This is an excerpt from Sexuality and Translation in World Politics. Get your free copy here.
According to the Asexual Visibility and Education Network (AVEN), the largest online community and online archive on asexuality, 'an asexual person is a person who does not experience sexual attraction'. The most inclusive definition of an asexual individual is a person who self-identifies as an asexual individual, a person who does not experience sexual attraction, not merely the lack of attraction itself (Carrigan 2011, 2012 and Chasin 2011). However, this non-experience of sexual attraction is experienced in many different ways, such as experiencing only romantic or platonic attraction, or both. AVEN defines the community's mission is to create awareness about asexual identity. To do this, people who self-identify as asexual continue to develop language to describe the diverse modes of not experiencing sexual attraction. Both scholarly research and activism have led to emerging forms of explaining how people experience sensual, romantic, and sexual desires and attractions, such as Carrigan (2011) and Mardell (2016), explored later. These new formulations have had direct implications in several disciplines, especially psychology and queer studies. Within psychology, researchers and practitioners are at odds with the asexual community, using them to attempt to discover cures for asexuality under the guise of hyposexual (lack of sexual) desire disorder. The asexual community, in turn, resists this manipulation by engaging in research projects themselves and by developing community activism to better inform practitioners and combat harmful practices. The self-definition has permitted the community to gain validation as a sexual identity and has enabled community building to resist imposed definitions and to further educate those outside of the asexual community on best practices and available resources. On the other hand, the development of new language around asexuality is pushing queer theorists to re-examine their own assumptions, how they theorise desire and attraction, and what it means to be queer.
The struggle for recognition as a sexuality, especially within academic discourse, has material consequences. In addition to educating people who might potentially identify as asexual, information around asexuality could reach professionals who are likely to interact with asexual people, such as mental and physical health practitioners. The information about asexuality based on lived experiences must be taken seriously, and asexual individuals who participate in and create academic research need to be treated as experts of their own identities. In 2016, I presented on asexual diversity at the HumanitiesNow Conference at the University of Cincinnati. Someone in the audience asked me what is the point of creating language on asexuality and why people cannot just be instead of having to label themselves and put themselves in boxes. I am very invested in the society I am living in because I experience the material results of it, as do other asexual community members. We are told that we do not exist, that we are broken and should be fixed, that there's a pill for that, that we need some serious psychological help. We are told that our relationships are invalid, immature, and not allowed to receive legal recognition. We are subjected to corrective rape and interpersonal violence. We commit suicide. For these reasons, it is important to have the language to articulate our experiences and find communities of support.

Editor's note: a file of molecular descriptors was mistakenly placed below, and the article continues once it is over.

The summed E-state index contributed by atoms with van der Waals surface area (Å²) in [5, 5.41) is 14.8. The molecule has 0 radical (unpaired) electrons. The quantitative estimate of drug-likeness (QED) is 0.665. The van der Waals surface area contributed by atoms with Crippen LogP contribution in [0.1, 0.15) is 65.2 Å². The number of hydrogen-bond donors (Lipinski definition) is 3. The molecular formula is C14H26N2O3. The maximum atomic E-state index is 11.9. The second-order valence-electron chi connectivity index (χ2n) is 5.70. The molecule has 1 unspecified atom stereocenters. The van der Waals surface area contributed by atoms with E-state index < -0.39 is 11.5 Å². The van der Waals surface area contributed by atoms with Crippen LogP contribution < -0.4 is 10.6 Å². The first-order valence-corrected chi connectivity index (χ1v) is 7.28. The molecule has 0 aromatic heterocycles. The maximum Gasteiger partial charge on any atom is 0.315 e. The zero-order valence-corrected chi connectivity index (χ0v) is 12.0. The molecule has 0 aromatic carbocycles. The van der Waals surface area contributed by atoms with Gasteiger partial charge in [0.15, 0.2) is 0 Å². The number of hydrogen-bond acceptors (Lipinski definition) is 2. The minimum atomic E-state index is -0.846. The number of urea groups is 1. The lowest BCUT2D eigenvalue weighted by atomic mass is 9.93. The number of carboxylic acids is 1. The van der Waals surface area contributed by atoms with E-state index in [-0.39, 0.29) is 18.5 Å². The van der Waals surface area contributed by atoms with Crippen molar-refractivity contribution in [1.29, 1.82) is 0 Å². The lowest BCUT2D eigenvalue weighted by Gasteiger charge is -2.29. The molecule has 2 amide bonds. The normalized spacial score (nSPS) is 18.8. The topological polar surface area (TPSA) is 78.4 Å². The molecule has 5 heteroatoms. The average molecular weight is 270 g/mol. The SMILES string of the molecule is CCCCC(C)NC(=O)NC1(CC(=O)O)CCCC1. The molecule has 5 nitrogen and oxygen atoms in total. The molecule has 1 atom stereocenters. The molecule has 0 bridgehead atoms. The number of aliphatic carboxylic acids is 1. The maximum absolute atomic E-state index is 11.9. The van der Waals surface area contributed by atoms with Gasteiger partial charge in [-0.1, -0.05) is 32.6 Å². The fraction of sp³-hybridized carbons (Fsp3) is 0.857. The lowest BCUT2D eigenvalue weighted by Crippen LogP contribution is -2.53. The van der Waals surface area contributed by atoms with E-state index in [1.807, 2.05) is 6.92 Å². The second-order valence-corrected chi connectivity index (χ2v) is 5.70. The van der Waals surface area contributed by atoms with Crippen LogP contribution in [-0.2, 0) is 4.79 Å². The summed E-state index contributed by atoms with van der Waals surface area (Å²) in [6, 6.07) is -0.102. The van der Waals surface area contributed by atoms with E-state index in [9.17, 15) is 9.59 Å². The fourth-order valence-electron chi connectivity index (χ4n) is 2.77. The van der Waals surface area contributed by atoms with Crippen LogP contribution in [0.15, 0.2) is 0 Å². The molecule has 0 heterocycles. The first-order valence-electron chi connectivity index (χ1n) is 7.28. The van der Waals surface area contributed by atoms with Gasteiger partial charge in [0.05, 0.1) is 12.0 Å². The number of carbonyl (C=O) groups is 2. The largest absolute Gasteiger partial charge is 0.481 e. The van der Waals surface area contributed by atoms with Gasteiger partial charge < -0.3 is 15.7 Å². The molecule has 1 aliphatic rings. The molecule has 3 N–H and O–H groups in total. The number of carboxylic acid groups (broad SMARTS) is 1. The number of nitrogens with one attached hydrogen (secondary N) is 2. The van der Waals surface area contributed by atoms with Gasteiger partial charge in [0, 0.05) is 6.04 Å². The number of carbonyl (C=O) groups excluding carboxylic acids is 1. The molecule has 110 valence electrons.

This chapter examines how scholarship has defined asexuality and how the usage of the internet aided the asexual community in resisting these definitions imposed upon them - as well as their material consequences. I survey the depth of language the asexual community has created for itself, including its collaboration with researchers, exploring the new ways of delineating attractions and desires. To conclude, I broaden the discussion to the potential of language around asexuality for informing queer theory.